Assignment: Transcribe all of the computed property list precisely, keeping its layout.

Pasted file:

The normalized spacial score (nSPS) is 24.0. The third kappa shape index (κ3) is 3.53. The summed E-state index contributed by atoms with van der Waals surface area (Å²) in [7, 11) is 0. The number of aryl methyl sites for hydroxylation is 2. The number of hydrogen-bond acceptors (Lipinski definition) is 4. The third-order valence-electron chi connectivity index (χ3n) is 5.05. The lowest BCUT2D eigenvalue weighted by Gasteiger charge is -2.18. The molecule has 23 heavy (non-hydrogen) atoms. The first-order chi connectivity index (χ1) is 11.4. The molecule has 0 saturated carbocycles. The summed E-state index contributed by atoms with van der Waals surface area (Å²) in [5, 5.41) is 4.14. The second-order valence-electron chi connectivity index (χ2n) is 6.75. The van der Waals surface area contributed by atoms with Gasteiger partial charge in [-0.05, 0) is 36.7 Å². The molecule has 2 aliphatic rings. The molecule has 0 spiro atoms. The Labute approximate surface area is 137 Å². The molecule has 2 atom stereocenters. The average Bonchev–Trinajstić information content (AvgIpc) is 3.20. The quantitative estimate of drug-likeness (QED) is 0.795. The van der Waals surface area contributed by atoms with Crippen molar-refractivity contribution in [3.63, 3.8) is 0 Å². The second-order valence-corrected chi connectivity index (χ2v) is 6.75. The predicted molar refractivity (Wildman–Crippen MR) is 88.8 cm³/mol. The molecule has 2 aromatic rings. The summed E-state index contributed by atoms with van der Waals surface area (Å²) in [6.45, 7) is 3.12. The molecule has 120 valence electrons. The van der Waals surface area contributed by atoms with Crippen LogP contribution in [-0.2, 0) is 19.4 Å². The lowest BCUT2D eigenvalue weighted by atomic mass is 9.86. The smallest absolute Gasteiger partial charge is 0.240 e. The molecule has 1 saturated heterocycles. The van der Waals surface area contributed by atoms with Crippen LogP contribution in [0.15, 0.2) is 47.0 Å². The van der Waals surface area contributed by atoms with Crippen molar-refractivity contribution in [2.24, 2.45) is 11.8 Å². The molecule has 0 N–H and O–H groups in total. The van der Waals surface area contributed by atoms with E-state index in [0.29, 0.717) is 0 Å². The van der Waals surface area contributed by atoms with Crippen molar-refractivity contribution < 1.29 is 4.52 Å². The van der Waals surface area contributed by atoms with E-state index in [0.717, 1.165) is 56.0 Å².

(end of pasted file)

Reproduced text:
The normalized spacial score (nSPS) is 24.0. The third kappa shape index (κ3) is 3.53. The summed E-state index contributed by atoms with van der Waals surface area (Å²) in [7, 11) is 0. The number of aryl methyl sites for hydroxylation is 2. The number of hydrogen-bond acceptors (Lipinski definition) is 4. The third-order valence-electron chi connectivity index (χ3n) is 5.05. The lowest BCUT2D eigenvalue weighted by Gasteiger charge is -2.18. The molecule has 23 heavy (non-hydrogen) atoms. The first-order chi connectivity index (χ1) is 11.4. The molecule has 0 saturated carbocycles. The summed E-state index contributed by atoms with van der Waals surface area (Å²) in [5, 5.41) is 4.14. The second-order valence-electron chi connectivity index (χ2n) is 6.75. The van der Waals surface area contributed by atoms with Gasteiger partial charge in [-0.05, 0) is 36.7 Å². The molecule has 2 aliphatic rings. The molecule has 0 spiro atoms. The Labute approximate surface area is 137 Å². The molecule has 2 atom stereocenters. The average Bonchev–Trinajstić information content (AvgIpc) is 3.20. The quantitative estimate of drug-likeness (QED) is 0.795. The van der Waals surface area contributed by atoms with Crippen molar-refractivity contribution in [3.63, 3.8) is 0 Å². The second-order valence-corrected chi connectivity index (χ2v) is 6.75. The predicted molar refractivity (Wildman–Crippen MR) is 88.8 cm³/mol. The molecule has 2 aromatic rings. The summed E-state index contributed by atoms with van der Waals surface area (Å²) in [6.45, 7) is 3.12. The molecule has 120 valence electrons. The van der Waals surface area contributed by atoms with Crippen LogP contribution in [-0.2, 0) is 19.4 Å². The lowest BCUT2D eigenvalue weighted by atomic mass is 9.86. The smallest absolute Gasteiger partial charge is 0.240 e. The molecule has 1 saturated heterocycles. The van der Waals surface area contributed by atoms with Crippen LogP contribution in [0.15, 0.2) is 47.0 Å². The van der Waals surface area contributed by atoms with Crippen molar-refractivity contribution in [2.24, 2.45) is 11.8 Å². The molecule has 0 N–H and O–H groups in total. The van der Waals surface area contributed by atoms with E-state index in [0.29, 0.717) is 0 Å². The van der Waals surface area contributed by atoms with Crippen molar-refractivity contribution < 1.29 is 4.52 Å². The van der Waals surface area contributed by atoms with E-state index in [0.717, 1.165) is 56.0 Å².